About Us

Vision Statement

The Montgomery County Fire and Rescue Service vision is to be a learning organization consistently executing the mission while evolving to maximize value for our communities.


The Mission of the Montgomery County Fire and Rescue Service is to create and enhance public safety through measures to reduce vulnerability and improve resilience.

Guiding Principles

Our Montgomery County Fire and Rescue Service providers will:

  • Acknowledge that in all things, people come first and for them, we will do the right thing.
  • Respect the fiscal, political, collegial, and other boundaries placed on our work.
  • Be prepared to serve and protect our communities.
  • Be professional, studious, and adapt to our context.
  • Maintain a capacity to respond.

Additionally, we follow the County Executive's principles:

  • Insisting upon customer satisfaction
  • Ensuring high value for tax dollars
  • Adhering to the highest ethical standards
  • Appreciating diversity
  • Being open, accessible and responsive
  • Empowering and supporting employees
  • Striving for continuous improvement
  • Working together as a team
  • Being accountable

List of updated department-wide goals (PDF)

Montgomery County Fire & Rescue Service

The Montgomery County (MD) Fire and Rescue Service (MCFRS), an Accredited Agency, is a full spectrum life safety agency protecting about 500 square miles and over 1 million people who live and work in Maryland’s most populous jurisdiction. Under the direction of Interim Fire Chief Gary Cooper, MCFRS is a combination system (volunteer/career) in the suburban Washington, D.C. area, operating with an annual budget of about $267 million dollars. The MCFRS annually handles over 120,000 emergency calls for service and is staffed by nearly 2,700 certified and trained career and volunteer responders.

In June 2013, MCFRS received the Congressional Fire Services Institute's Excellence in Fire-Based EMS Delivery Award. Amongst numerous criteria, MCFRS was singled out for distinction due to recent successes with our STEMI (ST Elevation Myocardial Infarction) Program. This program emphasizes rapid diagnosis, pre-hospital treatment, and prompt delivery of high priority cardiac patients to a cardiac catheterization lab. This collaborative effort is shared with our partner hospitals with an end-goal of “door to balloon” times of ninety (90) minutes or less, ninety (90) percent of the time.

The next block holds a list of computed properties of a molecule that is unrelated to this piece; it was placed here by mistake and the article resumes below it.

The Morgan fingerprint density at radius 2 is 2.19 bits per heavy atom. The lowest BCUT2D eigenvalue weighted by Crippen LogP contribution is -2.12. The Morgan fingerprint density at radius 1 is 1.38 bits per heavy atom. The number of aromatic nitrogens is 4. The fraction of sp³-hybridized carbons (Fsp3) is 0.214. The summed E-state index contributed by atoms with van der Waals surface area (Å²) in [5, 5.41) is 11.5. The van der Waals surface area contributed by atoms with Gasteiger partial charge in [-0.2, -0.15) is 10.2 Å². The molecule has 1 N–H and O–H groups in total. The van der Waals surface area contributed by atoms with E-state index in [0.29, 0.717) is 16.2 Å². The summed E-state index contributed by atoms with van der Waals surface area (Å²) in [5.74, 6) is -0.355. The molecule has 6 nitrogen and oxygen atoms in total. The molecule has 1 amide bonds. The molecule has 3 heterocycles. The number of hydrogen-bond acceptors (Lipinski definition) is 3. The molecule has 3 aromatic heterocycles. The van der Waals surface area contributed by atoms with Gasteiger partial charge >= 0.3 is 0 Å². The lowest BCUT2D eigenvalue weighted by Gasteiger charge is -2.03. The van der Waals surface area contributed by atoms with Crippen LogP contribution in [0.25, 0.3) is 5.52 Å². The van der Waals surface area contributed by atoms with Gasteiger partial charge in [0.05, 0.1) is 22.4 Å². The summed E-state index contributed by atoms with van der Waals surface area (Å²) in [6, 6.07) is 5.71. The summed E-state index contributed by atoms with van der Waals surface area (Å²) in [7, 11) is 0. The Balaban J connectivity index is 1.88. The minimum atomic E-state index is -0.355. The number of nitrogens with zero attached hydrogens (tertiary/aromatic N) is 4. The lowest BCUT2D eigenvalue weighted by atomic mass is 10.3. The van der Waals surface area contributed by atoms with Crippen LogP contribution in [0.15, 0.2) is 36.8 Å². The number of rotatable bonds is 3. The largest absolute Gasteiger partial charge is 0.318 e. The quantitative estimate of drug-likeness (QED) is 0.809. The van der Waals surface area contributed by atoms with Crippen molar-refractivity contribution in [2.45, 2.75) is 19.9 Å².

In April 2017, MCFRS was honored by the Congressional Fire Services Institute for the development and implementation of its Montgomery County Non-Emergency Intervention and Community Care Coordination program. This program aims to reduce frequent emergency service 911 users for non-emergent conditions by connecting them with appropriate resources to more effectively assist in treating their conditions.

MCFRS established the Montgomery County Non-Emergency Intervention and Community Care Coordination (MCNIC3) initiative, a program that targets frequent utilizers of the 9-1-1 system and connects those patients to existing medical/social programs within their communities better able to meet their health care needs. Leveraging existing public and private health and social resources, MCNI3 enables fire department personnel to refer and connect patients to programs most appropriate to treat their conditions, while maintaining access to the patients’ progress. As a result, call volumes for EMS services among the highest users of EMS services have reduced, significantly.

In August 2018, MCFRS was voted by the Commission on Fire Accreditation International another five years of accredited status. MCFRS first achieved the coveted accredited agency recognition in 2007 and is currently only one of 250 fire departments worldwide who maintain this status. The fire service accreditation framework promotes continuous improvement and a never-ending pathway of achieving organizational excellence. This is achieved through comprehensive master and strategic planning, conducting and documenting a self-assessment against 252 performance indicators, and developing a community risk assessment and producing a standards of cover manual. The accreditation framework mandates much quantitative analysis of performance data and is validated by an outside peer assessment team once every five years.

While at the same time, the MCFRS was working to achieve Accreditation, the agency was presented with the National Fallen Fire Fighters Foundation (NFFF) ‘Seal of Excellence’ for not only being the first organization to institute all 16 Life-Safety Initiatives adopted by the NFFF, but also as being the largest agency to do so. The County Executive and then Fire Chief Tom Carr commissioned a Senior Citizen Fire Safety Task Force report that was presented and led to ‘SOS – Summer of Safety’, a multi-faceted life-safety program for seniors.